Dig into fun and let us know what adventures you got up to!

Sunday, February 21, 2016

Sunday Brunch with Myron Uhlberg and Ted Papoulas


Written by Myron Uhlberg and illustrated by Ted Papoulas, The Sound of All Things follows a family of two deaf parents and their hearing son as they experience a noisy summer day in 1930’s Brooklyn and Coney Island. Since this story documents the silent world of the deaf, we were eager to learn more about its inspiration and creation. Both author and illustrator shared some insight with us and explored the challenges and joys of creating The Sound of All Things.

Myron, can you give some background of this book’s connection to your own personal experience?

 
Myron Uhlberg
Myron: My mother and father were deaf.  Born hearing, I was their first child.  My first language was sign language, a language not of speech but of signs made with the hands, supplemented by the grammar of the face and body.  From the earliest age, I felt no space existed between me and my mother and father.  But at an early age my father asked me to be his ears and voice in the world of sound: my world, but a world as foreign to him as the moon was to me.  With this request I stopped being a child, and overnight was forced to confront my parents’ world—a world of absolute silence.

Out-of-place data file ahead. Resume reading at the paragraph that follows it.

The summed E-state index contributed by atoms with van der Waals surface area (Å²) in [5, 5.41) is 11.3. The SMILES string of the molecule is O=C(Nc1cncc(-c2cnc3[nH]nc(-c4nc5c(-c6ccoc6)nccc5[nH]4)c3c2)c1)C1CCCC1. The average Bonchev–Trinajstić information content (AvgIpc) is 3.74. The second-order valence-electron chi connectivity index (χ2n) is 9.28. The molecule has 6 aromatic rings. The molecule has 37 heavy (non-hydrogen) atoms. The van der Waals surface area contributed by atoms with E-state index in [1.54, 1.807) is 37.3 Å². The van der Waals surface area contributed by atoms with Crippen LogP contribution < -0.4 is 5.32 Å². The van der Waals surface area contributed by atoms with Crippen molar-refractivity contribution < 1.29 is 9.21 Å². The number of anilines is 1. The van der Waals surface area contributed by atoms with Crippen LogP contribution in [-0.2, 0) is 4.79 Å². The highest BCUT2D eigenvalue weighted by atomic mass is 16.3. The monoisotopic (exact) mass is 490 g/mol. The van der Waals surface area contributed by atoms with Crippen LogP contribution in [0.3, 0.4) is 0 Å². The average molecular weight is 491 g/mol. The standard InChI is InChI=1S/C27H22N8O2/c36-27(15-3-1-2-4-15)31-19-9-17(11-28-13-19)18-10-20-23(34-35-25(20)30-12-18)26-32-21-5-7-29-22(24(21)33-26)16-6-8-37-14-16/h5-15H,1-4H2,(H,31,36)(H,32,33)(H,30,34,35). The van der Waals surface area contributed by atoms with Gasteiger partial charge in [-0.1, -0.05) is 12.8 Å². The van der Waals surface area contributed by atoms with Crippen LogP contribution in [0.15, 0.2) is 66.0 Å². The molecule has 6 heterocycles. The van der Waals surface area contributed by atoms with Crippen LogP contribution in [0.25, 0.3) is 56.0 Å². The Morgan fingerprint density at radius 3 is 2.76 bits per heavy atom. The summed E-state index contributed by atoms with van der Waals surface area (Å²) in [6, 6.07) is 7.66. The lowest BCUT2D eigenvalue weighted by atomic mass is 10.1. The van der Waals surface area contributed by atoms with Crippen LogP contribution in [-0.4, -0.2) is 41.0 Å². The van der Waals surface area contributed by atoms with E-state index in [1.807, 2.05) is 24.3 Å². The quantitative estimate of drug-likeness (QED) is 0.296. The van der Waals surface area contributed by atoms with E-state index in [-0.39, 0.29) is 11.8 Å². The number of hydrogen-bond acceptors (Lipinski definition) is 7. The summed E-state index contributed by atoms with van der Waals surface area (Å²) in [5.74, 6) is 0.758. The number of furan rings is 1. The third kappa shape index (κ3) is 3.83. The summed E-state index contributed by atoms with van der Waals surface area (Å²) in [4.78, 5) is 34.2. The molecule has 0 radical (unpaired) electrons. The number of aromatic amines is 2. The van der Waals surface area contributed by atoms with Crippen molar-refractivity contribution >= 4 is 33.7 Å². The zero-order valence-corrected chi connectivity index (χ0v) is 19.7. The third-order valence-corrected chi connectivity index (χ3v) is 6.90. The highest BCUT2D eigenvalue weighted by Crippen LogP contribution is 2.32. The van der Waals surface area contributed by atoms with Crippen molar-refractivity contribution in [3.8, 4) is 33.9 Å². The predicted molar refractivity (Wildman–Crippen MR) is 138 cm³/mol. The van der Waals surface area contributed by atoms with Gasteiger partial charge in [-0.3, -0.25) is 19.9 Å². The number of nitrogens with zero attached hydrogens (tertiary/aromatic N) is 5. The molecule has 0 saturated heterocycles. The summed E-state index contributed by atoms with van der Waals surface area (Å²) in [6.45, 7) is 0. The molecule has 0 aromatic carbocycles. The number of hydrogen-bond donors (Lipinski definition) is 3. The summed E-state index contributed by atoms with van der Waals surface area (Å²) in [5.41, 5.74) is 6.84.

This period of my life—being my father's ears and voice—opened the door to the world of the deaf, the world of eternal silence. That experience made me the young man I was to become, and the man I am today.  One day, long after they had died, I felt compelled to write about my parents’ world, a world unseen (deafness is not visible) where communication and understanding takes many different forms.

Ted, do you think it is possible to illustrate sounds?

Ted Papoulas
Ted: Since you can't literally illustrate sound, the artist has to figure out a way to spur the viewer into creating the desired sounds in his or her mind. If done correctly, sounds can be invoked just as emotions, and even tactile sensations, are passed to viewers solely through images.

How did you tackle showing sounds in your illustrations?

Ted: Many of the illustrations for The Sound of All Things depict busy street or amusement park scenes. By paying attention to the details and choosing poses, actions and elements that combine to create a full, authentic and active environment, the artist can create a vibrant image which prompts the user to add the missing sounds. A lifetime of experience forms sensory expectations that can be tapped into.